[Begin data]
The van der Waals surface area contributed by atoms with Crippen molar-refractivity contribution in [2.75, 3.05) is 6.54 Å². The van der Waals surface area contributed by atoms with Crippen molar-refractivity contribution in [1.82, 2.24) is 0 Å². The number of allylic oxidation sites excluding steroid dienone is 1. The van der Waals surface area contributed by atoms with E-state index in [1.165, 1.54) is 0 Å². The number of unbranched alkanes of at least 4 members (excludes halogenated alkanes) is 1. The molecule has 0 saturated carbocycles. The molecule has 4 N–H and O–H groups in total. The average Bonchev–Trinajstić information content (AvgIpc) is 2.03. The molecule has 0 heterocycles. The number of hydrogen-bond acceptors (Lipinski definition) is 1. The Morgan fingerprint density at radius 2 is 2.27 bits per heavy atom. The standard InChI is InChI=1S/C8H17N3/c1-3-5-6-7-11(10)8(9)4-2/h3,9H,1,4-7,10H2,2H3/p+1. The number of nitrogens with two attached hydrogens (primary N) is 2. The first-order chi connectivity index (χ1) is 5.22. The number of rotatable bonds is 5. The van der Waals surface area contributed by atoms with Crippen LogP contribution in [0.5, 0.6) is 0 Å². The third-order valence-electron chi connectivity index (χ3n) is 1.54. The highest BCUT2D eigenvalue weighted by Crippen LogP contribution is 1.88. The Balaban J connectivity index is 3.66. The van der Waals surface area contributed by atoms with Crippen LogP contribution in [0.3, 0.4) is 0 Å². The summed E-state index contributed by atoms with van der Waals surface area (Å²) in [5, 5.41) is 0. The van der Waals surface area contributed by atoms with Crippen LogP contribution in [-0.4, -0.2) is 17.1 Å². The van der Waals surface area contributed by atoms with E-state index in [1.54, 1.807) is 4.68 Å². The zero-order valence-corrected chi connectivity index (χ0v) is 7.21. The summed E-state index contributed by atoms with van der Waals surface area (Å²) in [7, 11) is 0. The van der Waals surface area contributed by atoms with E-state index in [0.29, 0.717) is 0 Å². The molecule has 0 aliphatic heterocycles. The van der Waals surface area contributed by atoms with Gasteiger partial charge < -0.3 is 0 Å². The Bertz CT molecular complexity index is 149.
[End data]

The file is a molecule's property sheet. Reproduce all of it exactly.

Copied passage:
The van der Waals surface area contributed by atoms with Crippen molar-refractivity contribution in [2.75, 3.05) is 6.54 Å². The van der Waals surface area contributed by atoms with Crippen molar-refractivity contribution in [1.82, 2.24) is 0 Å². The number of allylic oxidation sites excluding steroid dienone is 1. The van der Waals surface area contributed by atoms with E-state index in [1.165, 1.54) is 0 Å². The number of unbranched alkanes of at least 4 members (excludes halogenated alkanes) is 1. The molecule has 0 saturated carbocycles. The molecule has 4 N–H and O–H groups in total. The average Bonchev–Trinajstić information content (AvgIpc) is 2.03. The molecule has 0 heterocycles. The number of hydrogen-bond acceptors (Lipinski definition) is 1. The Morgan fingerprint density at radius 2 is 2.27 bits per heavy atom. The standard InChI is InChI=1S/C8H17N3/c1-3-5-6-7-11(10)8(9)4-2/h3,9H,1,4-7,10H2,2H3/p+1. The number of nitrogens with two attached hydrogens (primary N) is 2. The first-order chi connectivity index (χ1) is 5.22. The number of rotatable bonds is 5. The van der Waals surface area contributed by atoms with Crippen LogP contribution in [0.5, 0.6) is 0 Å². The third-order valence-electron chi connectivity index (χ3n) is 1.54. The highest BCUT2D eigenvalue weighted by Crippen LogP contribution is 1.88. The Balaban J connectivity index is 3.66. The van der Waals surface area contributed by atoms with Crippen LogP contribution in [0.3, 0.4) is 0 Å². The summed E-state index contributed by atoms with van der Waals surface area (Å²) in [5, 5.41) is 0. The van der Waals surface area contributed by atoms with Crippen LogP contribution in [-0.4, -0.2) is 17.1 Å². The van der Waals surface area contributed by atoms with E-state index in [1.54, 1.807) is 4.68 Å². The zero-order valence-corrected chi connectivity index (χ0v) is 7.21. The summed E-state index contributed by atoms with van der Waals surface area (Å²) in [7, 11) is 0. The van der Waals surface area contributed by atoms with E-state index in [0.29, 0.717) is 0 Å². The molecule has 0 aliphatic heterocycles. The van der Waals surface area contributed by atoms with Gasteiger partial charge < -0.3 is 0 Å². The Bertz CT molecular complexity index is 149.